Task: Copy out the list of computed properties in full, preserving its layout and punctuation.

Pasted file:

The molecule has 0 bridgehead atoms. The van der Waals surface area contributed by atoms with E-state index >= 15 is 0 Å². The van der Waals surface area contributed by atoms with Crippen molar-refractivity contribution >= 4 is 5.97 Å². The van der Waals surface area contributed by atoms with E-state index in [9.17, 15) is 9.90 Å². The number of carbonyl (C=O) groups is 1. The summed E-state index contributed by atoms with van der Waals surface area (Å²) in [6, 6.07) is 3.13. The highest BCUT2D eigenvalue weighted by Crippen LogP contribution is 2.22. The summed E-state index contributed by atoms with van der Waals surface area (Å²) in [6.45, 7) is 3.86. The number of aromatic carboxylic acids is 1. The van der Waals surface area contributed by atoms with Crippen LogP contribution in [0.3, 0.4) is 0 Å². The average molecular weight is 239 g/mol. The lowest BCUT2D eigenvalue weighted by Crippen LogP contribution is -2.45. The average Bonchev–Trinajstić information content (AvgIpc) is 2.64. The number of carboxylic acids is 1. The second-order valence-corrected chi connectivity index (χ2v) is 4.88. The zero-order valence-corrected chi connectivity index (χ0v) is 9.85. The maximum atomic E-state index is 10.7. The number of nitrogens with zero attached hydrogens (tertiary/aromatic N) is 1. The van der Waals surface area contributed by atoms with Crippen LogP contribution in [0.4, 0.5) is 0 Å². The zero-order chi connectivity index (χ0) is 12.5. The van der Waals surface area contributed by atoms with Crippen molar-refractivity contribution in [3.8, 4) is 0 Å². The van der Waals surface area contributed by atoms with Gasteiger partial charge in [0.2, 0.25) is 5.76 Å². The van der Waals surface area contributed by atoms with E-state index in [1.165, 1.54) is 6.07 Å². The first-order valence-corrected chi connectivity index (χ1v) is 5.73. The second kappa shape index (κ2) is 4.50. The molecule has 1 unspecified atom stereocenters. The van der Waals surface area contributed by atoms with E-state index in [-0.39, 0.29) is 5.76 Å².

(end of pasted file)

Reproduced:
The molecule has 0 bridgehead atoms. The van der Waals surface area contributed by atoms with E-state index >= 15 is 0 Å². The van der Waals surface area contributed by atoms with Crippen molar-refractivity contribution >= 4 is 5.97 Å². The van der Waals surface area contributed by atoms with E-state index in [9.17, 15) is 9.90 Å². The number of carbonyl (C=O) groups is 1. The summed E-state index contributed by atoms with van der Waals surface area (Å²) in [6, 6.07) is 3.13. The highest BCUT2D eigenvalue weighted by Crippen LogP contribution is 2.22. The summed E-state index contributed by atoms with van der Waals surface area (Å²) in [6.45, 7) is 3.86. The number of aromatic carboxylic acids is 1. The van der Waals surface area contributed by atoms with Crippen LogP contribution in [0.3, 0.4) is 0 Å². The average molecular weight is 239 g/mol. The lowest BCUT2D eigenvalue weighted by Crippen LogP contribution is -2.45. The average Bonchev–Trinajstić information content (AvgIpc) is 2.64. The number of carboxylic acids is 1. The second-order valence-corrected chi connectivity index (χ2v) is 4.88. The zero-order valence-corrected chi connectivity index (χ0v) is 9.85. The maximum atomic E-state index is 10.7. The number of nitrogens with zero attached hydrogens (tertiary/aromatic N) is 1. The van der Waals surface area contributed by atoms with Crippen LogP contribution in [0.4, 0.5) is 0 Å². The zero-order chi connectivity index (χ0) is 12.5. The van der Waals surface area contributed by atoms with Crippen molar-refractivity contribution in [3.8, 4) is 0 Å². The van der Waals surface area contributed by atoms with Gasteiger partial charge in [0.2, 0.25) is 5.76 Å². The van der Waals surface area contributed by atoms with E-state index in [1.165, 1.54) is 6.07 Å². The first-order valence-corrected chi connectivity index (χ1v) is 5.73. The second kappa shape index (κ2) is 4.50. The molecule has 1 unspecified atom stereocenters. The van der Waals surface area contributed by atoms with E-state index in [-0.39, 0.29) is 5.76 Å².